Europe's clubs face plan to link expenditure to income

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Big-spending clubs could face curbs on how much they pay for players' wages and transfers under proposals being considered by the game's lawmakers and European sports ministers.

The move would hit clubs subsidised by rich owners - such as Chelsea - as they would not be allowed to spend more than they earn. The idea has been mooted as part of a new Europe-wide licensing system after the possibility of a salary cap was abandoned.

The sports minister Richard Caborn, who attended a meeting in Brussels yesterday involving the governing body of European football, Uefa, ministers and EU officials, said: "It was recognised that a strict salary cap would be unworkable but it was broadly agreed that there should be some proper relationship between income and expenditure.

"The details have not been worked out yet - this was the first discussion. There were five sports ministers involved so politicians and football are working together very closely on this."

Clubs would not be allowed to spend more than they earn on transfer fees and players' wages but they would be allowed to borrow for capital investments such as new stadiums or training grounds. The proposals will now be formalised in the review of European football being carried out by Jose Luis Arnaut, a former presidency minister in the Portuguese government.

It will not be easy to gain the support of the clubs, however. G14, the grouping of elite European clubs which includes Arsenal, Manchester United and Liverpool, considered imposing a ceiling of 70 per cent for the proportion of revenue that could be spent on wages. That never became a formal rule for members, though, and was just a voluntary recommendation.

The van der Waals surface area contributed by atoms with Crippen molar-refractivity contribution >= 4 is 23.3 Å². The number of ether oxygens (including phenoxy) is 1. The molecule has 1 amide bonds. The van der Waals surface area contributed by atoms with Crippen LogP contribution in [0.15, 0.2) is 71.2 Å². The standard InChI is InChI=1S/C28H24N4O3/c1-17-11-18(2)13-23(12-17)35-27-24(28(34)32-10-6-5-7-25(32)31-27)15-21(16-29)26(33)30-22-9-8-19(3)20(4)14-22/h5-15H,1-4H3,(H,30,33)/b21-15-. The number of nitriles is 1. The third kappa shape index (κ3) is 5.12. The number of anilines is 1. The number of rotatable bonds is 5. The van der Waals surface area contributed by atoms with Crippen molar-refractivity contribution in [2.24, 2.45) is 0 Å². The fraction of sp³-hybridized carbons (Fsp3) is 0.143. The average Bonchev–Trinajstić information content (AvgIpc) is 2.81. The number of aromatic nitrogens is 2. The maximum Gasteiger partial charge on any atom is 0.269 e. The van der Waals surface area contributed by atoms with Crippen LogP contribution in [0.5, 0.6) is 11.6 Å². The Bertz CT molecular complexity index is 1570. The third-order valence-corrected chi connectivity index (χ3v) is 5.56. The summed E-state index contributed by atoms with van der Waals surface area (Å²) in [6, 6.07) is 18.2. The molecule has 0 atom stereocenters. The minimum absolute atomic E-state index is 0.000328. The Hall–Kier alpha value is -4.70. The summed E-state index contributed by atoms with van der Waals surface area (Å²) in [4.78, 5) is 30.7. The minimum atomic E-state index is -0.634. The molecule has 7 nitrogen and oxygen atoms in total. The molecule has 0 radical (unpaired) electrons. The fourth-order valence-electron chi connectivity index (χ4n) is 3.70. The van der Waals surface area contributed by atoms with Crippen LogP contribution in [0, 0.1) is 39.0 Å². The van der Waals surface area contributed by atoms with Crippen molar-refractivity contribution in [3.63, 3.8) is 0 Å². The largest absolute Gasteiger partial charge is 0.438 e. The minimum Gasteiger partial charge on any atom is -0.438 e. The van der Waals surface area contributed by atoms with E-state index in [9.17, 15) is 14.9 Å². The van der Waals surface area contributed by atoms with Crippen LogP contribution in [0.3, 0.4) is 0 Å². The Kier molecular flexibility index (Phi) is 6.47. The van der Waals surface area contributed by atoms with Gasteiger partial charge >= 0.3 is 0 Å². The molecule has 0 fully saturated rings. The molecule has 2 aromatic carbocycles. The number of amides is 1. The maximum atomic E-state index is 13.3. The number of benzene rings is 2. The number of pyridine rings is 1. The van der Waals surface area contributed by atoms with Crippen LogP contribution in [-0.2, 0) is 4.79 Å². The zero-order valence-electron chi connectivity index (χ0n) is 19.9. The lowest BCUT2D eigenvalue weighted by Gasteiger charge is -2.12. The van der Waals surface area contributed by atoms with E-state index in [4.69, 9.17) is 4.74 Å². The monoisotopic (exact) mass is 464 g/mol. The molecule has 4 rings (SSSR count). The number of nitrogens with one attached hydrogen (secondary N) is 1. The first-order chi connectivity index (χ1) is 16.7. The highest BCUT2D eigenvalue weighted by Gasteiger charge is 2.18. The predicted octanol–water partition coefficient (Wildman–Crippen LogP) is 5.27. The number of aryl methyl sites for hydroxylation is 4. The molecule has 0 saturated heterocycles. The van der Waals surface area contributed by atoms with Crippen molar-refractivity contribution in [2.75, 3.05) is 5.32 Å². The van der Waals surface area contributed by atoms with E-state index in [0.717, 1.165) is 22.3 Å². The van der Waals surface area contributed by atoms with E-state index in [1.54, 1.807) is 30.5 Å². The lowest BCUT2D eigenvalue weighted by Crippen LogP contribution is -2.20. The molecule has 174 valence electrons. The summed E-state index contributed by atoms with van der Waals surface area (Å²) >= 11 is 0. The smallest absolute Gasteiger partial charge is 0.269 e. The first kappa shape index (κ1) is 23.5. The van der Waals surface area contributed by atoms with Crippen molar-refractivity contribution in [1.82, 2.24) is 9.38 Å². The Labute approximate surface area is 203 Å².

The Football League have introduced a rule for League Two clubs where only 60 per cent of revenue can be spent on wages, and are having a trial for the same rule in League One.

In Spain, the Real Madrid president, Ramon Calderon, said yesterday that he expects David Beckham's new contract to be sorted out within the next three weeks. Beckham's current four-year deal runs out next summer, which means he will be able to negotiate with any club in January. Madrid are keen for the former England captain to remain and Calderon believes a resolution will be reached soon.

"In the next 15 or 20 days, it will be solved," Calderon said. "Both [coach Fabio] Capello and the club are very happy with the player."

The Newcastle manager, Glenn Roeder, has revealed his shock at the abuse he suffered at his former club West Ham at the weekend. Roeder, who had surgery for a brain tumour in 2003, was called "Tumour Boy" by fans and was also asked: "Why didn't you die three years ago?".

Roeder, who was in charge at Upton Park when they were relegated in the same year as his illness, said: "One of the saddest things was that when I looked at the faces of some of the people who were shouting, they were men of my age. Men in their 40s and 50s, men screaming about brain tumours and death, men who, God forbid, might find themselves in the same position as me one day.

"At least I was there to hear them yelling. I'm much happier that I'm alive to hear it and not lying beneath the ground somewhere."